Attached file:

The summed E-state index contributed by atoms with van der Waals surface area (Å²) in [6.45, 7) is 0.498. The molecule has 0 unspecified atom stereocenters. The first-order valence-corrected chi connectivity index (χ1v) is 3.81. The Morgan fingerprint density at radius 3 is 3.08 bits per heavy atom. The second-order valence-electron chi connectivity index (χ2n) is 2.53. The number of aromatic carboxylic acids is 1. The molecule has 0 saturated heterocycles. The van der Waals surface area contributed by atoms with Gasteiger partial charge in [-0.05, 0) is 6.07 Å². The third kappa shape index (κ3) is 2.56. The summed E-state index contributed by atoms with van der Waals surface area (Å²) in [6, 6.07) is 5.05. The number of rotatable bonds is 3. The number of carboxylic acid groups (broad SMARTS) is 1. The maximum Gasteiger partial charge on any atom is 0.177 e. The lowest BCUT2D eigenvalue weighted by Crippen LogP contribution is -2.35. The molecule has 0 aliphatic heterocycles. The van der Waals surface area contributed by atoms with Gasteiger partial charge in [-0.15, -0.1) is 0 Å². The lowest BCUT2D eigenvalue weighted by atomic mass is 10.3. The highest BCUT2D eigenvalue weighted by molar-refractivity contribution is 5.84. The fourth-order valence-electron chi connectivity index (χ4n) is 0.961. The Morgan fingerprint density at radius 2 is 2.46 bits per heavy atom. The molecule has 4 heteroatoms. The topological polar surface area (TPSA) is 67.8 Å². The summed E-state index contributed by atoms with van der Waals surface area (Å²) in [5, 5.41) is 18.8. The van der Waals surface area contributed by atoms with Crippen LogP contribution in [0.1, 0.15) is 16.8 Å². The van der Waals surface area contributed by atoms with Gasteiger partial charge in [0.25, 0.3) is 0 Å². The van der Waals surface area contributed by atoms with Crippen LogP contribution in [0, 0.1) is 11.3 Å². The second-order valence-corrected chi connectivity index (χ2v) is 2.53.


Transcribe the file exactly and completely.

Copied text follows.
The summed E-state index contributed by atoms with van der Waals surface area (Å²) in [6.45, 7) is 0.498. The molecule has 0 unspecified atom stereocenters. The first-order valence-corrected chi connectivity index (χ1v) is 3.81. The Morgan fingerprint density at radius 3 is 3.08 bits per heavy atom. The second-order valence-electron chi connectivity index (χ2n) is 2.53. The number of aromatic carboxylic acids is 1. The molecule has 0 saturated heterocycles. The van der Waals surface area contributed by atoms with Gasteiger partial charge in [-0.05, 0) is 6.07 Å². The third kappa shape index (κ3) is 2.56. The summed E-state index contributed by atoms with van der Waals surface area (Å²) in [6, 6.07) is 5.05. The number of rotatable bonds is 3. The number of carboxylic acid groups (broad SMARTS) is 1. The maximum Gasteiger partial charge on any atom is 0.177 e. The lowest BCUT2D eigenvalue weighted by Crippen LogP contribution is -2.35. The molecule has 0 aliphatic heterocycles. The van der Waals surface area contributed by atoms with Gasteiger partial charge in [-0.15, -0.1) is 0 Å². The lowest BCUT2D eigenvalue weighted by atomic mass is 10.3. The highest BCUT2D eigenvalue weighted by molar-refractivity contribution is 5.84. The fourth-order valence-electron chi connectivity index (χ4n) is 0.961. The Morgan fingerprint density at radius 2 is 2.46 bits per heavy atom. The molecule has 4 heteroatoms. The topological polar surface area (TPSA) is 67.8 Å². The summed E-state index contributed by atoms with van der Waals surface area (Å²) in [5, 5.41) is 18.8. The van der Waals surface area contributed by atoms with Crippen LogP contribution in [0.1, 0.15) is 16.8 Å². The van der Waals surface area contributed by atoms with Gasteiger partial charge in [0.25, 0.3) is 0 Å². The van der Waals surface area contributed by atoms with Crippen LogP contribution in [0, 0.1) is 11.3 Å². The second-order valence-corrected chi connectivity index (χ2v) is 2.53.